Henri II de Montmorency (1595 – October 30, 1632), son of Duke Henri I, succeeded to the title in 1614, having previously been made Grand Admiral. He also was governor of Languedoc. In 1625 he defeated the French Protestant fleet under Soubise, and seized the islands of and Oleron, but the jealousy of Richelieu deprived him of the means of following up these advantages. In 1628-1629 he was allowed to command against the Duke of Rohan in Languedoc; in 1630 he defeated the Piedmontese, and captured Carlo Doria, at Avigliana, and took Saluzzo. In the same year he was created marshal. In 1632 he joined the party of Gaston, duke of Orleans, and placed himself at the head of the rebel army, which was defeated by Marshal Henri de Schomberg at Castelnaudary (September 1, 1632); severely wounded, he fell into the enemy's hands and, abandoned by Gaston, was executed as a traitor at Toulouse on October 30. The ducal title passed to his sister Charlotte-Marguerite, princess of Condé.[1]

From the barons de Fosseux, a branch of the Montmorency family established in Brabant in the 15th century, sprang the seigneurs de Bouteville, among whom was the duellist François de Montmorency-Bouteville, who was beheaded in 1627.[1] His son, François Henri, marshal of France, became Duke of Piney-Luxemburg by his marriage with Madeleine de Clermont, daughter of Marguerite Charlotte de Luxemburg, Duchesse de Piney.[1]

Charles François Frédéric de Montmorency-Luxembourg, son of the marshal, was created Duc de Beaufort in 1688 and Duke of Montmorency in 1689.[1]

In 1767 the title of Duke of Beaufort-Montmorency passed by marriage to another branch of the Montmorency-Fosseux. This branch becoming extinct in 1862, the title was taken by the Duc de Valencay, who belonged to the Talleyrand-Périgord family and married one of the two heiresses of this branch (1864). There were many other branches of the Montmorency family, among others that of the seigneurs of Laval.[1]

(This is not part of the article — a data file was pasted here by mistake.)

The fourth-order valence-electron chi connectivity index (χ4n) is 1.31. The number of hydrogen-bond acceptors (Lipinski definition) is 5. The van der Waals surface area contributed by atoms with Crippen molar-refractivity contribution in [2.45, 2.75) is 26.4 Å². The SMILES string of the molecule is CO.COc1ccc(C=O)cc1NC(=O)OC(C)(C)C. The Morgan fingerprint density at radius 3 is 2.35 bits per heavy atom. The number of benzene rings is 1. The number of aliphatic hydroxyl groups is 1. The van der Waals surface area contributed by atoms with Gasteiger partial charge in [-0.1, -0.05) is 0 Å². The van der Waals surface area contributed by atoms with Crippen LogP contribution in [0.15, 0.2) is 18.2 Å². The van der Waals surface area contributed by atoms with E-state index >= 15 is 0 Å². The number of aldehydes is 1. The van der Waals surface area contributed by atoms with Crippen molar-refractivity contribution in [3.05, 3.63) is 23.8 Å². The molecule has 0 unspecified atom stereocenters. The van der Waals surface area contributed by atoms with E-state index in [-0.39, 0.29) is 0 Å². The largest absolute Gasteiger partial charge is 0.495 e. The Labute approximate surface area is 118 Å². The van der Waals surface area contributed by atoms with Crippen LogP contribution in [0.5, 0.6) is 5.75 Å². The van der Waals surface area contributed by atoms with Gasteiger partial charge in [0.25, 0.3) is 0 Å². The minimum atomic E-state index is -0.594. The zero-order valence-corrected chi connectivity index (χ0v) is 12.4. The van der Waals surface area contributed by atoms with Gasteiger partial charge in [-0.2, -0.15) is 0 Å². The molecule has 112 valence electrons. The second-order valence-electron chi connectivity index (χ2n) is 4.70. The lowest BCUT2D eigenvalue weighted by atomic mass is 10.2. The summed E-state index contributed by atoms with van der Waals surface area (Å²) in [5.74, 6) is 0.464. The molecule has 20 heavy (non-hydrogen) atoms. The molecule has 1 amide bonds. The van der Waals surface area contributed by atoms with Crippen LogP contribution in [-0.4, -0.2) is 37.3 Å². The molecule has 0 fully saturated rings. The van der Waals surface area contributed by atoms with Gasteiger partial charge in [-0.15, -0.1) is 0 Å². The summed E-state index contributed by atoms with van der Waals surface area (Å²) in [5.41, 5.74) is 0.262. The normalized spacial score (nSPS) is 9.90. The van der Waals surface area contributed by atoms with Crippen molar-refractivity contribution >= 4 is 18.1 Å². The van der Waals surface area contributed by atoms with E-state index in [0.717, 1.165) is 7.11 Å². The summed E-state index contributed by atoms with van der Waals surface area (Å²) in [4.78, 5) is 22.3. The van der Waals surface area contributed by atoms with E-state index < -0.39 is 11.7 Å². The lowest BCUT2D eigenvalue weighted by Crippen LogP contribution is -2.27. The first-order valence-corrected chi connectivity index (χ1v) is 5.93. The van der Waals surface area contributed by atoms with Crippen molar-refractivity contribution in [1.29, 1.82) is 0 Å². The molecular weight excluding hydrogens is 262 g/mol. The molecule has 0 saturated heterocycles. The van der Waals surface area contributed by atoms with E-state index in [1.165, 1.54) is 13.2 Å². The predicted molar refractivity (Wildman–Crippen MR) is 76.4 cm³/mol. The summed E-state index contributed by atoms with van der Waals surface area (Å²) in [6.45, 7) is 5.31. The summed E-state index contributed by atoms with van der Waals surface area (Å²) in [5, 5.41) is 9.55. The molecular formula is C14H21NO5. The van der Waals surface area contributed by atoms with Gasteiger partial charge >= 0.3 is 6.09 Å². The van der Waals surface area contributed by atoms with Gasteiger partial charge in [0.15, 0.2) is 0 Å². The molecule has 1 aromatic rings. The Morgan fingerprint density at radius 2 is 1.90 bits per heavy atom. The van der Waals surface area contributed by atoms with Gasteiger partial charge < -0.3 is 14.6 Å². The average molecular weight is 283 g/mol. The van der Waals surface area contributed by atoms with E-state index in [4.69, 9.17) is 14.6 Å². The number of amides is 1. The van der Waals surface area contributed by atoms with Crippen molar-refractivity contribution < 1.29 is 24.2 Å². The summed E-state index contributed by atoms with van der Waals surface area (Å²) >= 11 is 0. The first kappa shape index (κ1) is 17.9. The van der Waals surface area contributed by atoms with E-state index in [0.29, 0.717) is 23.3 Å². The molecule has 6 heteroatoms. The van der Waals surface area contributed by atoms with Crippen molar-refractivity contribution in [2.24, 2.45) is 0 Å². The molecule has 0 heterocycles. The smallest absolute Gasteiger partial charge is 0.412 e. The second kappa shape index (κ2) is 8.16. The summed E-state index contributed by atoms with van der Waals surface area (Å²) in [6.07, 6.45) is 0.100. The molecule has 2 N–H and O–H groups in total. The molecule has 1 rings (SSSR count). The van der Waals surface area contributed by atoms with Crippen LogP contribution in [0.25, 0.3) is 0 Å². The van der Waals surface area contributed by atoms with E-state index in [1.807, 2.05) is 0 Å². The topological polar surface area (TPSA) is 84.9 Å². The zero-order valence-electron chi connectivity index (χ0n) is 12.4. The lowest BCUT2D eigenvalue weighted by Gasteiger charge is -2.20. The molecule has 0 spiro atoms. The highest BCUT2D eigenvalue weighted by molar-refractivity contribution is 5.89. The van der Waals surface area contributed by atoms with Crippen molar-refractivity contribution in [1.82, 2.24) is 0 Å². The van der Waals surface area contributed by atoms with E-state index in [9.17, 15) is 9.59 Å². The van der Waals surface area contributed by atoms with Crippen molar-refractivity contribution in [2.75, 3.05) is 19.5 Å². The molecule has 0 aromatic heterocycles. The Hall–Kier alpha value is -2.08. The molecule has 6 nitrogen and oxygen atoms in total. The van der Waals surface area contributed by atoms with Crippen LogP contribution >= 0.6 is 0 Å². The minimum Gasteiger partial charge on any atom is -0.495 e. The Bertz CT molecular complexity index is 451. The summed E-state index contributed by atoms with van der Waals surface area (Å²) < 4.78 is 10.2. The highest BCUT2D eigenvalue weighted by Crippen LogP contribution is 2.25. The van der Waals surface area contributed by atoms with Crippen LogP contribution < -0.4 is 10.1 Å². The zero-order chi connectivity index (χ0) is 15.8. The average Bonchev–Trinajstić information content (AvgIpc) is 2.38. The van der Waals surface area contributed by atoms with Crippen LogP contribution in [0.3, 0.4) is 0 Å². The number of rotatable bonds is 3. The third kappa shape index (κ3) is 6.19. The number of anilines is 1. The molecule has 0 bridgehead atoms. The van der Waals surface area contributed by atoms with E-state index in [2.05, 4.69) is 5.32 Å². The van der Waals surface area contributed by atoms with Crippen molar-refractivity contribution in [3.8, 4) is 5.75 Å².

In the 19th century the Irish Morres family highlighted a dubious claim to descent from the Montmorency family. Morres descendants persisted in asserting the connection, obtaining a Royal license to change their name, despite objections expressed in the 1860s by undisputed descendants of the Montmorency family in France. [2]

List of lords of Montmorency

The lords of Montmorency were:

In 1689, the title of Duke of Montmorency was merged with that of Duke of Enghien. Louis, Prince of Condé (1668–1710) carried the title of Duke of Montmorency-Enghien. The title was extinct in 1830 with the House of Bourbon-Condé.


See also


  •  This article incorporates text from a publication now in the public domain: Chisholm, Hugh, ed. (1911). "Montmorency". Encyclopædia Britannica. 11 (11th ed.). Cambridge University Press. p. 787.

Further reading

  • Dictionnaire de la Noblesse, 1865